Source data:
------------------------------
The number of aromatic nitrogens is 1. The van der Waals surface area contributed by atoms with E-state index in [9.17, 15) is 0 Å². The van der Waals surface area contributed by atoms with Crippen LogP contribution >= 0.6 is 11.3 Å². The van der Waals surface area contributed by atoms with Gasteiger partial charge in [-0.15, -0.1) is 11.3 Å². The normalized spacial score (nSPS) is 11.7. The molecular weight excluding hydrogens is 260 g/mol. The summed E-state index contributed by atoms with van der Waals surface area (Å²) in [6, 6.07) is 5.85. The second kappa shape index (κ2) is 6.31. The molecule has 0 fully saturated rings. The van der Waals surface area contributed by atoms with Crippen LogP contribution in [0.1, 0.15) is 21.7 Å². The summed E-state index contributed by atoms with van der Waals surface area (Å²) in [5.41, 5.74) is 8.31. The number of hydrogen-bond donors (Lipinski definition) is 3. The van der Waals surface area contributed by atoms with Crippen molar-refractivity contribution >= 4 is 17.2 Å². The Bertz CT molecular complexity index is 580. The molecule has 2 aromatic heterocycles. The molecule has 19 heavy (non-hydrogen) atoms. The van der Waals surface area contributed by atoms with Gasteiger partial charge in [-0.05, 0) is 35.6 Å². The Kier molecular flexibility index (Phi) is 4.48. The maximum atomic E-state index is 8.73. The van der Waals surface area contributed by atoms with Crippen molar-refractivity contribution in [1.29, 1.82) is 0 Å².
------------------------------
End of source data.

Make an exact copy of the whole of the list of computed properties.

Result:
The number of aromatic nitrogens is 1. The van der Waals surface area contributed by atoms with E-state index in [9.17, 15) is 0 Å². The van der Waals surface area contributed by atoms with Crippen LogP contribution >= 0.6 is 11.3 Å². The van der Waals surface area contributed by atoms with Gasteiger partial charge in [-0.15, -0.1) is 11.3 Å². The normalized spacial score (nSPS) is 11.7. The molecular weight excluding hydrogens is 260 g/mol. The summed E-state index contributed by atoms with van der Waals surface area (Å²) in [6, 6.07) is 5.85. The second kappa shape index (κ2) is 6.31. The molecule has 0 fully saturated rings. The van der Waals surface area contributed by atoms with Crippen LogP contribution in [0.1, 0.15) is 21.7 Å². The summed E-state index contributed by atoms with van der Waals surface area (Å²) in [5.41, 5.74) is 8.31. The number of hydrogen-bond donors (Lipinski definition) is 3. The van der Waals surface area contributed by atoms with Crippen molar-refractivity contribution >= 4 is 17.2 Å². The Bertz CT molecular complexity index is 580. The molecule has 2 aromatic heterocycles. The molecule has 19 heavy (non-hydrogen) atoms. The van der Waals surface area contributed by atoms with Gasteiger partial charge in [-0.05, 0) is 35.6 Å². The Kier molecular flexibility index (Phi) is 4.48. The maximum atomic E-state index is 8.73. The van der Waals surface area contributed by atoms with Crippen molar-refractivity contribution in [1.29, 1.82) is 0 Å².